Tocqueville discusses the ways that self-interest disciplines people in the habits of regularity, temperance, moderation, foresight, and self-command.
Friedman explores the nature of privatization in the United States, Europe, China, and Soviet Russia, arguing that there is no one route to economic freedom.
Frederick Douglass argues that slavery “destroys the central principle of human responsibility” and violates the Constitution in three short essays.
Angelina Grimké applies libertarian ideas to both women and blacks, showing that they are moral agents possessing rights and responsibilities.
Grimké, a prominent abolitionist lecturer and early feminist, criticizes the legal status of women under English and American law.
Diversified knowledge required in the modern economy requires relying on experts, but imbuing these experts with political authority has disastrous consequences.
Wilkinson responds to Dr. Philip Zimbardo’s book The Lucifer Effect: Understanding How Good People Turn Evil.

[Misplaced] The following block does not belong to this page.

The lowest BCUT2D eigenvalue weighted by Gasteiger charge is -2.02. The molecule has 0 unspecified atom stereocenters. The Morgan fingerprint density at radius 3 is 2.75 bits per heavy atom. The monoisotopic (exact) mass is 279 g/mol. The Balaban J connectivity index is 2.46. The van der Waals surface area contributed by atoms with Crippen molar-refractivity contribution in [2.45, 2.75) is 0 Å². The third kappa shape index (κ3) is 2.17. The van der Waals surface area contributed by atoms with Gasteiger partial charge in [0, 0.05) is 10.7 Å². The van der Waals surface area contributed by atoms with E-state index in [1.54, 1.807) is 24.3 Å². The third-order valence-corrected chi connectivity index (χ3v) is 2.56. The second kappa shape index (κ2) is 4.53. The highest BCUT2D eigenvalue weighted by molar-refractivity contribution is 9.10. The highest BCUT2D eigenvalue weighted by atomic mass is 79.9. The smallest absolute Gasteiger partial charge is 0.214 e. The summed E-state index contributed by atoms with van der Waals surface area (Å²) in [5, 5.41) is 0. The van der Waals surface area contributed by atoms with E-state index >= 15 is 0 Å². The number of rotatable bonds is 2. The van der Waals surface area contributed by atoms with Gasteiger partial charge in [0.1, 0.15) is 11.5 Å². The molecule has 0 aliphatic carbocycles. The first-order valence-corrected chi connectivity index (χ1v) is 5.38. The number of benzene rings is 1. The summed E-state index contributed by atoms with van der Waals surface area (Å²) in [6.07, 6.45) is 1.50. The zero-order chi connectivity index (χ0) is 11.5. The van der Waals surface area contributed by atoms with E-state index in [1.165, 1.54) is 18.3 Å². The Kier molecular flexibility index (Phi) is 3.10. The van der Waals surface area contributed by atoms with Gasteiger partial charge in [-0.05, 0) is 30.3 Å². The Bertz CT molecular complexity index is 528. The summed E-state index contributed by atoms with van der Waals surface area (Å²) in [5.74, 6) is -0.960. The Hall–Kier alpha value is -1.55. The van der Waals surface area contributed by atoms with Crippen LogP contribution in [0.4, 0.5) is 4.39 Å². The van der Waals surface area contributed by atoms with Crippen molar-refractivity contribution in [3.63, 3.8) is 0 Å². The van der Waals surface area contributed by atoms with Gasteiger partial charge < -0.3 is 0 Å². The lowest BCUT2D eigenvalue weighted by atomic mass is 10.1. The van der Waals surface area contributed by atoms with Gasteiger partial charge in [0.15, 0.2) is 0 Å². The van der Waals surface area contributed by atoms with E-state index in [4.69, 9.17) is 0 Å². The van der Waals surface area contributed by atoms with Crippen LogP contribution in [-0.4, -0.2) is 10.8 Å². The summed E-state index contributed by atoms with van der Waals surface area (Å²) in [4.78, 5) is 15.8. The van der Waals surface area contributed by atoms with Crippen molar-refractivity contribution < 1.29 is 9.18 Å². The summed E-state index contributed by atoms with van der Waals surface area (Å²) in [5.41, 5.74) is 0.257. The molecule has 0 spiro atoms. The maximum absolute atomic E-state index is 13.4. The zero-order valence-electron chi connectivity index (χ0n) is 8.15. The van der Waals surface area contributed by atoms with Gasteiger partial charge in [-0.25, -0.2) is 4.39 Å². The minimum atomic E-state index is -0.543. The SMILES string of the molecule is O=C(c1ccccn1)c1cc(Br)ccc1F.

Logan criticizes libertarian hawks, not only for supporting anti-libertarian policies, but also for promoting strategies which encourage terrorists.
Boaz refutes the notion that it was libertarian laissez-faire policies that created the problems that have arisen in our society.
Affluence is not an evil to be belittled, but a good that the West is fortunate to have attained, and that is benefiting the rest of the world.
Samples explores James Madison’s life by examining his motivations in drafting and later defending the United States Constitution.
Boaz defends libertarians against the charge of being “anti-government.”
Boaz highlights how history shapes our view of the present and stresses the necessity of looking back to the Founding Fathers to learn what makes America great.
Balko argues that there simply isn’t much evidence to support the sky-is-falling scenarios offered up by proponents of modern paternalism.
Ilya Somin argues that the ignorance of the electorate should lead us to make arguments for limited government.
Boaz addresses the question of whether libertarianism must rest on the Objectivist philosophical system.
Hayek discusses his book, “The Fatal Conceit,” the development of money, and Margaret Thatcher.
Boaz outlines his libertarian view of rights and morality.